But by doing so, by seeking information and assistance, you’re allowing yourself the gift of recovery, both fiscal and physical, and can transition forward from this rough patch.

For financial support, especially for the small business owner, the United States Small Business Association is a great resource. From their website, you can find your local chapters, and make an appointment to see a local advisor, who can provide assistance across a range of topics. For personal finances, there are a myriad of late-night TV ads and Internet popups offering credit counseling or debt assistance.

While it’s tempting to have help right at your fingertips, make certain that anyone you talk to is certified as a credit counselor either through the National Foundation for Credit Counseling or the Financial Counseling Association of America. Both of these organizations are creditable and certify other agencies to provide accurate, timely assistance without steering you towards one preferred solution or another.

For your personal health, your healthcare provider is the best first stop for you to discuss your physical or emotional health. Beyond the doctor’s visit, however, your support network who can be there for you is a crucial lifeline to recovery: people who you trust, who you know well and who know you in return, and who you can count on to give advice and support in your best interest.

If you feel that your situation may require more immediate help, there are other easily accessible and confidential resources for those who need them:

The National Suicide Prevention Lifeline is available 24/7 either by calling 1-800-273-8255 or by going to their website at http://suicidepreventionlifeline.org/ and engaging in an online chat.

For those who prefer texting options with qualified crisis counselors, the Crisis Text Line is available 24/7 by texting “Go” to 741741.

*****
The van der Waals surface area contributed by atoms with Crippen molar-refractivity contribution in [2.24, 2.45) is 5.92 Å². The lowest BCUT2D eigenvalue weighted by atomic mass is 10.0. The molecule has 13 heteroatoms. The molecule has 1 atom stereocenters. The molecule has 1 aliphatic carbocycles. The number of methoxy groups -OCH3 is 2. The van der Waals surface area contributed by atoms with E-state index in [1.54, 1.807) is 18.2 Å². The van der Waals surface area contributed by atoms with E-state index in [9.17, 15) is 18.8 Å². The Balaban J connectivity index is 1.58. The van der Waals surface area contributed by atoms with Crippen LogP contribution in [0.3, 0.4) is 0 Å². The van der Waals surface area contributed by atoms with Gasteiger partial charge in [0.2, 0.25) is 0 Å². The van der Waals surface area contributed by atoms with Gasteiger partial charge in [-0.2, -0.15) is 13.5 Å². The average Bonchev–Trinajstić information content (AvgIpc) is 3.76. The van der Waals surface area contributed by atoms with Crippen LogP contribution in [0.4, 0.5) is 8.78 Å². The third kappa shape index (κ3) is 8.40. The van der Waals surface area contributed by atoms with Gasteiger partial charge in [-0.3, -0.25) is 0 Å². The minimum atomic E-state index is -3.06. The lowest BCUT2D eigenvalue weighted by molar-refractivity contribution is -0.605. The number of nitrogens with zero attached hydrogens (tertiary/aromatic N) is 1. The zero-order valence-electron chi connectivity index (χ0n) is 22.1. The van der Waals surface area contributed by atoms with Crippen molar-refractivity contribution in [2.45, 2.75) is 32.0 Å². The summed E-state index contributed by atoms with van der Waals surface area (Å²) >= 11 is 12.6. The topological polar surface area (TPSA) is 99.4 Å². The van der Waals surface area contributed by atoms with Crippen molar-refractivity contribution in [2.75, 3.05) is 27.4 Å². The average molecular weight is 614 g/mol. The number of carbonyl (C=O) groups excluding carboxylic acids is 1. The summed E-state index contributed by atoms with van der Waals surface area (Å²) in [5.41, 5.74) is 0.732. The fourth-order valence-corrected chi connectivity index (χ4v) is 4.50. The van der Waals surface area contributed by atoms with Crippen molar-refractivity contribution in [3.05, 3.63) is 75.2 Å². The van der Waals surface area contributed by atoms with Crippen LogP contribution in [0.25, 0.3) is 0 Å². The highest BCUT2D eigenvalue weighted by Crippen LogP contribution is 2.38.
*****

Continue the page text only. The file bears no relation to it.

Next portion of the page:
As always, if you think you’re in danger of self-harm or suicide, call 911 or your local emergency number immediately.

With the holidays approaching, many struggles with finances can be felt more intensely. In the spirit of holiday gift-giving, give yourself the best gift of all—peace of mind and a sense of health—by taking care of you, so that you can deal with the situations that have arisen.

This story was originally published in November 2016.

Roger is a Staff Writer at The American Genius and holds two Master's degrees, one in Education Leadership and another in Leadership Studies. In his spare time away from researching leadership retention and communication styles, he loves to watch baseball, especially the Red Sox!

Business Finance

COVID-19: Governors fail renters, a 90-day rent freeze is the only option now

Independent contractors whose only sin is renting instead of owning, are facing evictions even as Governors put tiny bandaids on the situation. A 90-day freeze is the nation’s only option to avoid mass migrations or spikes in homelessness.

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2020, it seems, is the year of rebranding—even when it comes to our impromptu recession brought on by a variety of factors (but largely thanks to COVID-19). Despite the negative connotations of widespread economic disaster, some people, such as St. Louis Federal Reserve President James Bullard, are regarding this instance as “an investment in U.S. public health.”